A Human-Centered taxonomy of legal problems

Margaret Hagan
Jun 6, 2018 · 3 min read

This summer, the Legal Design Lab is kicking off a big project to make artificial intelligence for legal help, as well as better mark up of legal websites to improve the quality of legal help on the Internet. This is in partnership with the Suffolk Lit Lab.

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Laying out the big sections of existing Legal Issue Taxonomies

At the heart of this project is a more user centered, and holistic taxonomy that covers the legal issues (and queries) that people have.

Right now, most legal issue taxonomies are created by lawyers or legal website admins, to better present the resources they have so that people can find them. Or, to better encode the tasks they’re working on, for reporting or billing purposes.

The goal of the project is to make these professional taxonomies more streamlined — but then to also make them fit the mental models, issues, and phrases that regular people use. If we are going to be using the taxonomy entries to tag up people’s Reddit or legal forum posts, we should be making a taxonomy that works for the lay point of view.

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Sussing out our main Parents in the Taxonomy. Where to put the elusive but huge world of Benefits?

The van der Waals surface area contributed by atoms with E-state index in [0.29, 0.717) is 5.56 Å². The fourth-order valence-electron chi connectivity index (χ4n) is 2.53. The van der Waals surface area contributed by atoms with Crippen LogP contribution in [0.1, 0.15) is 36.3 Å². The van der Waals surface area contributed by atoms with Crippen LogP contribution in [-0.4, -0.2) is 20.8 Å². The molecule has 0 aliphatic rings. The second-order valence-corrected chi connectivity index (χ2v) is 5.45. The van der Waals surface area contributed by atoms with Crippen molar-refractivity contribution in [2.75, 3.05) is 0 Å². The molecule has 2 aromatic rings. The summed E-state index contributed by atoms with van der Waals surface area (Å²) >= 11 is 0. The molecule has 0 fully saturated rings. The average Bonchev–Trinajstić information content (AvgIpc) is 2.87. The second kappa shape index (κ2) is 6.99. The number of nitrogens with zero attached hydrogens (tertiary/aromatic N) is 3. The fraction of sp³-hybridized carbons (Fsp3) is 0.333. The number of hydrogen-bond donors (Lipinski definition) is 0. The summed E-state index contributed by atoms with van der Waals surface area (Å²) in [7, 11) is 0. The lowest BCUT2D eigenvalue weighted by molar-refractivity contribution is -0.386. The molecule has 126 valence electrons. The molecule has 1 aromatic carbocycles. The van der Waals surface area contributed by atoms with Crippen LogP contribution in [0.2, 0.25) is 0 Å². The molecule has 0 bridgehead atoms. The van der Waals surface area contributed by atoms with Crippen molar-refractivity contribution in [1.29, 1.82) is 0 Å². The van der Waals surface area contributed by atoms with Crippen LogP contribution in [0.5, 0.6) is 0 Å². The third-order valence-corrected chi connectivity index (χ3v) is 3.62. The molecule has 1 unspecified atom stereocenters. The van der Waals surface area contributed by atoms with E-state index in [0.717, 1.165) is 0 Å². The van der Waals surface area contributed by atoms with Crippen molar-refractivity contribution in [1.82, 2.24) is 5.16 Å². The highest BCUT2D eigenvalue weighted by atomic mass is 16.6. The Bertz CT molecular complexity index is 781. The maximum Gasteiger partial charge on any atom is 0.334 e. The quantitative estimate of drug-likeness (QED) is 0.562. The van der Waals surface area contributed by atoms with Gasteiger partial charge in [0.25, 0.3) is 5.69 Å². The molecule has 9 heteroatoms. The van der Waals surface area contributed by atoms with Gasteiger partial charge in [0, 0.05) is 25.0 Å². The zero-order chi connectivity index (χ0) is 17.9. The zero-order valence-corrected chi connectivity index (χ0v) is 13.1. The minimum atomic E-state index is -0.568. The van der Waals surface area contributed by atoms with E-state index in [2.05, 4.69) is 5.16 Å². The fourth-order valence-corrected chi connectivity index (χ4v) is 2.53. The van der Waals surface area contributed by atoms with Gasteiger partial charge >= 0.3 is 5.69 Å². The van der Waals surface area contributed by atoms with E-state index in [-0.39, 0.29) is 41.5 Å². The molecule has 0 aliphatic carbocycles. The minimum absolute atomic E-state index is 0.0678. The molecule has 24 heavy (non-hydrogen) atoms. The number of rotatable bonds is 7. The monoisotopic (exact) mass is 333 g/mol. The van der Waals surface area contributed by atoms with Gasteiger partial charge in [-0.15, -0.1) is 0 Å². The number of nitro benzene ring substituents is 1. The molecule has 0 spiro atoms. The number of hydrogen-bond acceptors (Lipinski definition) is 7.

I’ve kicked off this taxonomy creation/refinement by gathering three existing legal issue taxonomies, from very kind legal aid groups and — at the largest scale — the National Subject Matter Index. (The NSMI was the most deliberately funded and well-hosted legal issue ontology — so ideally our team can propose some edits and overhauls of it, so that all of the effort that went into it will not be abandoned.)

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Which of these groups can get collapsed into a Parent?

I have been reading these ontology terms, printing them, rearranging them, and playing with labels for them. I’ve also been trying to apply them to people’s Legal Advice board posts on Reddit.

Surprise: a large number of the legal advice questions that I’ve reviewed from Reddit do not actually show up in the legal aid/NSMI taxonomies. There’s lots of reworking to do! These missing issues include many, many stories around:

  • bullying and harassment
  • annoying neighbors, annoying neighbor dogs, and annoying strangers (even annoying grocery stores)
  • accidents of all kinds (there are many, many accidents happening to Reddit users — snowmobiles, wet cement, power washing, and more)
  • privacy concerns about information online and off
  • IP, licensing, and use of others’ creations

Somehow these categories of problems haven’t yet made it into legal aid-produced issue taxonomies (likely since they are not priorities, or funders don’t support this type of legal aid work). But there seems a significant demand for legal help (at least from users of Reddit).

Today I spent the day marinating in all the current taxonomies’ terms and layers, to try to come out with a more coherent draft of a radically refined NSMI.

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My Holding Box of Issues that Didn’t Quite Fit a Parent

My goal is to get a working version of the Legal Help Issues taxonomy set up (knowing that we’ll likely spot more new issues as we encounter more people’s stories). We need a first version, which has an essential list of core parent categories and sub-issues. As we begin training our machines learning models to spot legal issues, we have a good taxonomy that we are basing our labels on.

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